China's Napa Valley bid ripe for growth
Updated: 2014-08-13 10:36
By Elizabeth Wu in New York(China Daily USA)
More mainland investors are finding their way into wine country in California's Napa Valley, as the Chinese are not only buying bottles of wine, but also purchasing some vineyards as well, observers say.
"The Chinese market in Napa will explode in the next five years," predicted Charles Kimball, owner of Chinese Napa Tours, an exclusive tour service that offers mandarin language interpretation. "This is only the beginning of the influx."
Napa Valley, located north of San Francisco, is considered one of the premier wine regions in the world and according to Kimball, four vineyards in the area are owned by the Chinese.
Vineyards in the California Valley. Provided to China Daily
Guilliams Vineyards, known for making cabernet sauvignon, was purchased in the last six months, Sloan Estate was purchased a year ago, and Silenus Vintners was the first Napa Winery to be acquired by a Chinese-American company, Silenus International Group, back in 2010.
Kimball said Kien Choang, a Vietnamese conglomerate, purchased winery facilities and 13 acres of land from the Michael Mondavi Estate. This vineyard now exports all its wine to the Asia market. Quixote Vineyard, famous for making petite syrah, was sold to a Chinese company for $20 million in the last six weeks; it was the company's second winery purchase.
Former NBA basketball player Yao Ming bought a vineyard in Napa Valley in 2011 and started Yao Family Wines.
Recently, a cooperative of wineries in southwest France called Vinovalie, said they are producing wines that are tailored to the Chinese palette, according to CCTV. In California, winemakers are doing the same.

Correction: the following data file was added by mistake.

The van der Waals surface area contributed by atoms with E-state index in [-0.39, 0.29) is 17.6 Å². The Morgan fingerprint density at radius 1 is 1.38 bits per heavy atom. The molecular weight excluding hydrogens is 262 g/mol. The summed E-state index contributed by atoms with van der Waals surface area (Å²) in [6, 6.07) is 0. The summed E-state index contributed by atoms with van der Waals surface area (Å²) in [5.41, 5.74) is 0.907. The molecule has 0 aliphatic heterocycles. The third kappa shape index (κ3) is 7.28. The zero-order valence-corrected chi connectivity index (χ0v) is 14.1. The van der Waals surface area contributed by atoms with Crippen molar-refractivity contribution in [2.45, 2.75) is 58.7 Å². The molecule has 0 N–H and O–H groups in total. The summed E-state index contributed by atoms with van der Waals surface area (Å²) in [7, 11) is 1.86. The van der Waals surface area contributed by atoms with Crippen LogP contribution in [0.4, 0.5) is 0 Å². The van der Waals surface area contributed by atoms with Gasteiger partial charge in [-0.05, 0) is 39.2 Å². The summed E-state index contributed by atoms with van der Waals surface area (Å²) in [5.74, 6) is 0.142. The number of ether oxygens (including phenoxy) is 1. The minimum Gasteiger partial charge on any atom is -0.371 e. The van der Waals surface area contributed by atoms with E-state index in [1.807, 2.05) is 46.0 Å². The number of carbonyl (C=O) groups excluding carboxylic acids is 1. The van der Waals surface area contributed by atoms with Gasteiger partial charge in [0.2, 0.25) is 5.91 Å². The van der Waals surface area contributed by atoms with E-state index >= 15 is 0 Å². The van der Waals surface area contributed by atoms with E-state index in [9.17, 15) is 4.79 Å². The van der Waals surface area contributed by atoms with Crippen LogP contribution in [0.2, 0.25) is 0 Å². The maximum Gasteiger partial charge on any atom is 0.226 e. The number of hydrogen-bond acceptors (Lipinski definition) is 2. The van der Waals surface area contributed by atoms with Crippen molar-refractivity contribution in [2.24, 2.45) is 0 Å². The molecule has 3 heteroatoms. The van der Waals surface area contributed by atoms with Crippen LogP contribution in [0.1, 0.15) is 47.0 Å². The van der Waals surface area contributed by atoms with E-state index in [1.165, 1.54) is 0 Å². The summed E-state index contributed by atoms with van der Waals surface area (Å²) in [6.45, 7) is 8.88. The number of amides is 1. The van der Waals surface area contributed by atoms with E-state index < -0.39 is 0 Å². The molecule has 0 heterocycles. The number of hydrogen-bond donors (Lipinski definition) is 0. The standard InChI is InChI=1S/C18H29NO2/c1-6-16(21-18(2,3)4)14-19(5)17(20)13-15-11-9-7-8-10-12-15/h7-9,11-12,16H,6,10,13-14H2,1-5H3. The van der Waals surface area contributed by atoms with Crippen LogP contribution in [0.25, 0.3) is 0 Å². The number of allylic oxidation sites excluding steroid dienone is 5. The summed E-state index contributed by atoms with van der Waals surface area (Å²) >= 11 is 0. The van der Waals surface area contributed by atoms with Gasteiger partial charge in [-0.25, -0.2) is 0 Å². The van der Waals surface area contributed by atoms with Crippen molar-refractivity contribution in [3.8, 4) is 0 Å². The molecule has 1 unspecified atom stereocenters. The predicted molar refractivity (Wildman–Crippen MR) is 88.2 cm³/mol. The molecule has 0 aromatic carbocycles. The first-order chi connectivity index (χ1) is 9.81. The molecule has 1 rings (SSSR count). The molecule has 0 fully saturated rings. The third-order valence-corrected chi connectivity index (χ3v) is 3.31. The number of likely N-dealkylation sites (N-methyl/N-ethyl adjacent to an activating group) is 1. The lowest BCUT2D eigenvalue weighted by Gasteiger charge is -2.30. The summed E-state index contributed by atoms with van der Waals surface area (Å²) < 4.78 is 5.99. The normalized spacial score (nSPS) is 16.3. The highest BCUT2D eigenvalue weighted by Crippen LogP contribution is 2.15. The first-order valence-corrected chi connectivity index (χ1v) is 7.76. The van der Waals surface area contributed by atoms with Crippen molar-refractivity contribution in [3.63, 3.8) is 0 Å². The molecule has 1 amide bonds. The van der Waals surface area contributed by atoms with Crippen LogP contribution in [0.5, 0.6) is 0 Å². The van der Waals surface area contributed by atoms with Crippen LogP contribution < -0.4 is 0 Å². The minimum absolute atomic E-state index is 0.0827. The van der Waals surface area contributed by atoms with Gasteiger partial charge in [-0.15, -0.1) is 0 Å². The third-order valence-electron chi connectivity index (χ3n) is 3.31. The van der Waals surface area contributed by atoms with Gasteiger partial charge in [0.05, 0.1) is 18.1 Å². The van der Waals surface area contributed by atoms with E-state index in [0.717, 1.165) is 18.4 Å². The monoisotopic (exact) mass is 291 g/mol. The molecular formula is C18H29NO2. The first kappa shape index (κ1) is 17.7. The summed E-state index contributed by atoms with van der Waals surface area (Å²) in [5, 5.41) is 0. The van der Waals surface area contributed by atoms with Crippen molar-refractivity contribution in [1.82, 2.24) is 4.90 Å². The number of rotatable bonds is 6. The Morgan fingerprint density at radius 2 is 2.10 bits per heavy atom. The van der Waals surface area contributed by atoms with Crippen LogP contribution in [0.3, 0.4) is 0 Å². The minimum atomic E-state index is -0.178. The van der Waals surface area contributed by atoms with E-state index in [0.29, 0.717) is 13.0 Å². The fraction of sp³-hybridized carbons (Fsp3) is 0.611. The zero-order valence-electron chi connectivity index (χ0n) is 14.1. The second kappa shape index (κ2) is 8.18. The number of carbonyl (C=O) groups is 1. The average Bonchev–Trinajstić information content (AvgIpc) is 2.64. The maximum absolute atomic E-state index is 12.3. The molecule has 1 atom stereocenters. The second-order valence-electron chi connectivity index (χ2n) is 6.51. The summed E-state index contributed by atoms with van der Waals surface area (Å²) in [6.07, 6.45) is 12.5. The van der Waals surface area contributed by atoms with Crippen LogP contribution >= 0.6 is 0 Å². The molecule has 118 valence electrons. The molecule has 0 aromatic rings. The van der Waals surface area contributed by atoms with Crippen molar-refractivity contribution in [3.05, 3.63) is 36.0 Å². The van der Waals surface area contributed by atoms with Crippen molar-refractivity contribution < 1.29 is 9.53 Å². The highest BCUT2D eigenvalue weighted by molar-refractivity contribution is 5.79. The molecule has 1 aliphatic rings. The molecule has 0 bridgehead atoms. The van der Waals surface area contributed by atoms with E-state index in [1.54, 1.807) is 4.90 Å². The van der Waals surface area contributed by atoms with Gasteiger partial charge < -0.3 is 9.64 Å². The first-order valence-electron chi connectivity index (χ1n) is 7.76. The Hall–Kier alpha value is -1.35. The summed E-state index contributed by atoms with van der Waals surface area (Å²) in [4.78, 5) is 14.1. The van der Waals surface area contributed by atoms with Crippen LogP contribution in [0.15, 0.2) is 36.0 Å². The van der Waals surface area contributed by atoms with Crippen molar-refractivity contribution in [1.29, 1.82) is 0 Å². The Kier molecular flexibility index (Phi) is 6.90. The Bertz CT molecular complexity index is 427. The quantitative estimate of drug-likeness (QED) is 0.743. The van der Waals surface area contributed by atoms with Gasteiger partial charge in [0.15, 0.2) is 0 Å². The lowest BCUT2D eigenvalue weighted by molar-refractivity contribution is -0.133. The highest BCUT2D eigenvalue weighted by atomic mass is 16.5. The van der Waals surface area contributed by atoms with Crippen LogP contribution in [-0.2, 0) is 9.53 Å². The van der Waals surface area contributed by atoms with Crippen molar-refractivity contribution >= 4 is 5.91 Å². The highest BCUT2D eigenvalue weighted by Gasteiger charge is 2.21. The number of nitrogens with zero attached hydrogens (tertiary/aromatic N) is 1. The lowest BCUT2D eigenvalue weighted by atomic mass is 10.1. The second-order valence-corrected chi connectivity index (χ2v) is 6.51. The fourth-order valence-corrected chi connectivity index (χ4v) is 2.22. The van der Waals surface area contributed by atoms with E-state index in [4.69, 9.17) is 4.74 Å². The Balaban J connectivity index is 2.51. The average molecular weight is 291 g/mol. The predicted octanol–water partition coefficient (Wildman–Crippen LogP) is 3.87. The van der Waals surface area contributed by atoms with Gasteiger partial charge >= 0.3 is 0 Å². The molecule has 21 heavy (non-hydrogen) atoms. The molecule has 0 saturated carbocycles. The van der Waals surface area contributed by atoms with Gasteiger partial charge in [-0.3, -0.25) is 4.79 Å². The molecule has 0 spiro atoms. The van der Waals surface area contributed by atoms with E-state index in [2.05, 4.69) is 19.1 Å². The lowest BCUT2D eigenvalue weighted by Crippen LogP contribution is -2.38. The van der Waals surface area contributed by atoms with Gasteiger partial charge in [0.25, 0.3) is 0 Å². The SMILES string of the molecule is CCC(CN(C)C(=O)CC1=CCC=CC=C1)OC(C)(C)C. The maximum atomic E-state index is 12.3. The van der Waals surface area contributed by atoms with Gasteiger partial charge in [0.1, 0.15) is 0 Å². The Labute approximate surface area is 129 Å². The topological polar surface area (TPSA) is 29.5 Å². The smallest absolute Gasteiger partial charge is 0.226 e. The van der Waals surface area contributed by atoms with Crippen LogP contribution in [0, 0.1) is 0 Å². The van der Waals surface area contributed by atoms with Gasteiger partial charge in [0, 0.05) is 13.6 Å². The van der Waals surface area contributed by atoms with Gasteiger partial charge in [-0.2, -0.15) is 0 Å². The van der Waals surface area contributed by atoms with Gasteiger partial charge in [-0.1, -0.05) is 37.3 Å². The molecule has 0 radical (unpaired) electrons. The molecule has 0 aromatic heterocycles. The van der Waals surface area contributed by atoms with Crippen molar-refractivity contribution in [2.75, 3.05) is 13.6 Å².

"In California we produce wines for a global palette and also for the European palette which is more constrained." said Linsey Gallagher, vice-president of international marketing at the Wine Institute based in San Francisco. "The Chinese prefer that their wine is fruitier with flavors," she said.
Flavors of ripe fruit, candied fruit with smells of violets are attractive to Chinese wine drinkers.
"There is a lot of opportunity in the China market for Californian wines," said Gallagher, noting that the microclimate and soil in California are ideal for making certain types of wine.
Wine exports from California to China have increased by over 300 percent in the last five years, reaching $70 million in 2013, according to Gallagher.
"A California wine such as zinfandel goes great with Western food and also traditional Chinese food. It does very well in China as it is food friendly with light hints of sweetness," said Gallagher, who has traveled to China several times, attended the Hong Kong Vinexpo, and participated in trade missions to Beijing, Shanghai and Guangzhou.
Chinese traditionally have preferred red wine, such as a cabernet sauvignon which Gallagher described as a bigger and bolder wine.
"Many Chinese know California as an iconic destination, but not a lot of people know about it as a destination for wine." said Gallagher.
California wines produced in Napa, Sonoma, and the Central Valley are exported to 125 countries worldwide.
Scott Carney, dean of wine studies at the International Culinary Center in New York, said: "...there have been French wines produced for the American market to suit the regional preferences".
Carney said Americans are partial to a sweeter and fruitier style of wine, (also favored by the Chinese) whereas the French appreciate fruit, but also the other dimensions of a wine's flavor and the sense of "terroir" (sense of place or a set of special characteristics that thegeography,geologyandclimateof a certain place, interacting with plant genetics expressed in wine) being of great importance.
Corentin Chon, brand ambassador at Fruit of the Vines Inc, said some wines are produced to fit a certain market.
For example, in a young market such as China, customers prefer wine that has more sugar and thus is easier to drink.
For China Daily
(China Daily USA 08/13/2014 page3)